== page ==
Brands that rise to the top of their industry are the ones capable of operationalizing disruption throughout their business operations.

In the final installment of this six-part series, creative strategist Tyler Leahy suggests healthy habits that hopeful disruptive brands should bake into the way they do business — spanning company culture, to goal-setting, to customer feedback, to operational analysis.

These healthy business operations habits require the entire company to operate with an entrepreneurial mentality. Becoming a disruptive brand requires a day-in, day-out commitment to innovation!

Alas, the final installment of my series for second-stage companies looking to grow disruptive brands. Links to all parts can be found here! Thanks for reading.

Part 1: Introduction

Part 2: Qualitative Research, Done Right

Part 3: Study the industry academically

Part 4: Audit your own company

Part 5: Big adjustments, minimized risk

Rinse and repeat
You can’t do a deep dive once, and hope for the best. If you want to disrupt your industry, this thinking needs to be baked into the way that you do business.

Operationalizing disruption is the best way to keep it going (you may find the flywheel concept to be a helpful framework). Here are my recommended steps, which will engage your whole team.


Collect multiple forms of feedback from existing customers on a regular basis — not just about their customer experience, but how your product or service fits into their lives, their unmet needs, their buying habits, and their preferred methods of communication and media consumption. Incentivize this audience in ways meaningful to them. Feedback vehicles could include:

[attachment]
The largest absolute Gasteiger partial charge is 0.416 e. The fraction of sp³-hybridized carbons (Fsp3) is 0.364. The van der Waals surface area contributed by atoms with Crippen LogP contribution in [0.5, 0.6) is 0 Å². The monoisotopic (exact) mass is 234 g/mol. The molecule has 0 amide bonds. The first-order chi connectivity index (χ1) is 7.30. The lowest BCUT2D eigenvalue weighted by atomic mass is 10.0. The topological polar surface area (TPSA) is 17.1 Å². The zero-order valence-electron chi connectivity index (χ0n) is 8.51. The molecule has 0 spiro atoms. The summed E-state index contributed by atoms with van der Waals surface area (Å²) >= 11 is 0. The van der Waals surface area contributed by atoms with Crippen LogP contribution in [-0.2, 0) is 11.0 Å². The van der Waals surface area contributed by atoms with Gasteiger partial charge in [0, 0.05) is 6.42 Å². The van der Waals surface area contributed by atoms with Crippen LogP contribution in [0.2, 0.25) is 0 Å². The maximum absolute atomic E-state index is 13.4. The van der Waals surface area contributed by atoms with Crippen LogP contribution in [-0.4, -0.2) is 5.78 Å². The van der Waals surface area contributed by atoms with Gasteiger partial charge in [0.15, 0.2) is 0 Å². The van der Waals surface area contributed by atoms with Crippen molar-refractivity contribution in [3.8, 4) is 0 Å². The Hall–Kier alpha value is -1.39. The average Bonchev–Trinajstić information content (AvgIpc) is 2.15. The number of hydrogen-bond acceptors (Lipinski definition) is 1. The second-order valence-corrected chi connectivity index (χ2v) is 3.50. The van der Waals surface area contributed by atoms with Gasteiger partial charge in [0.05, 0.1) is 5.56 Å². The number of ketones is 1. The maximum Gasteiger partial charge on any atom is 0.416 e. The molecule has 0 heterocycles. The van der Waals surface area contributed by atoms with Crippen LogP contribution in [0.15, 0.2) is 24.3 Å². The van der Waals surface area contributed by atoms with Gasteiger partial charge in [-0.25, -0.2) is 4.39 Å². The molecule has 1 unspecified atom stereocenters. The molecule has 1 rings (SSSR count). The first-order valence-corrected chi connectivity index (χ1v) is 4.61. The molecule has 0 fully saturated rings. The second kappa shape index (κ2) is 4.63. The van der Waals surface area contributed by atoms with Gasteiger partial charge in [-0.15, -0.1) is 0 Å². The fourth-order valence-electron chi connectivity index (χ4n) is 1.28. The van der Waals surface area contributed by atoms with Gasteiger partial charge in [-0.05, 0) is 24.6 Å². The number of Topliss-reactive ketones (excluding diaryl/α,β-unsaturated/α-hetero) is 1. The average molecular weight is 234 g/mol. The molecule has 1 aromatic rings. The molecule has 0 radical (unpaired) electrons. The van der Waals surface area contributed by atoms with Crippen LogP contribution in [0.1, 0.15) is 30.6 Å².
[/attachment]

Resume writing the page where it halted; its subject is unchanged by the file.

• Social media dialogue (response to customers’ private messages or public commenting)
  • Surveying through a loyalty program or email list
  • Interviewing particularly loyal customers 

Complete an annual brand, marketing, and customer experience competitive analysis of your industry. That whole learning process we talked about? Your team needs to be chipping away at it on a rolling basis to keep a pulse on where you are, and where you need to go. Otherwise, it will be too easy to fall behind. 

Create internal processes for new insights to be shared with your whole company and keep the communication lines open with everyone — not just the executive team, the CMO, or the head of sales.

Re-grade existing products annually on how well they’re meeting customer needs. 

Maintaining a clear vision and mission

  • Determine your non-negotiable brand values, even if aspirational, and re-evaluate annually.
  • Set criteria for your ideal retail partnerships, and use the criteria to vet opportunities. Re-evaluate criteria and existing partnerships annually.
  • Constantly re-assess your ability to fulfill your vision and mission, annually or more frequently. This will require company-wide input.
  • Re-sharpen your partnership pitches to be in service to your vision and mission on a rolling basis.

Launching new offerings

  • Start with “why” when assessing product details for new offerings — from distribution model, to pricepoint, and profit margin — to branding, packaging, and promotion. Every decision needs to have a clear reason.
  • Test all new products in a familiar market, collecting customer feedback, before a mass-market launch.

Playing offense

  • Set aggressive goals (quarterly, one-year, three-year, five-year)  and use timelines as accountability tools.
  • Build company culture standards and business operations processes that drive innovation, assigning employees to assess effectiveness going forward.
  • Attract talent interested in doing challenging work for a mission-driven, scaling brand. Doing transformative work isn’t for everyone!

The takeaways

There’s a lot to do! No doubt about it…but this is it what it takes in your business operations to think and act like a highly disruptive insurgent brand. The good news is, it’s doable.

Have questions? Ready for a rebrand, but not sure where to start? Send me a message. Thanks for reading!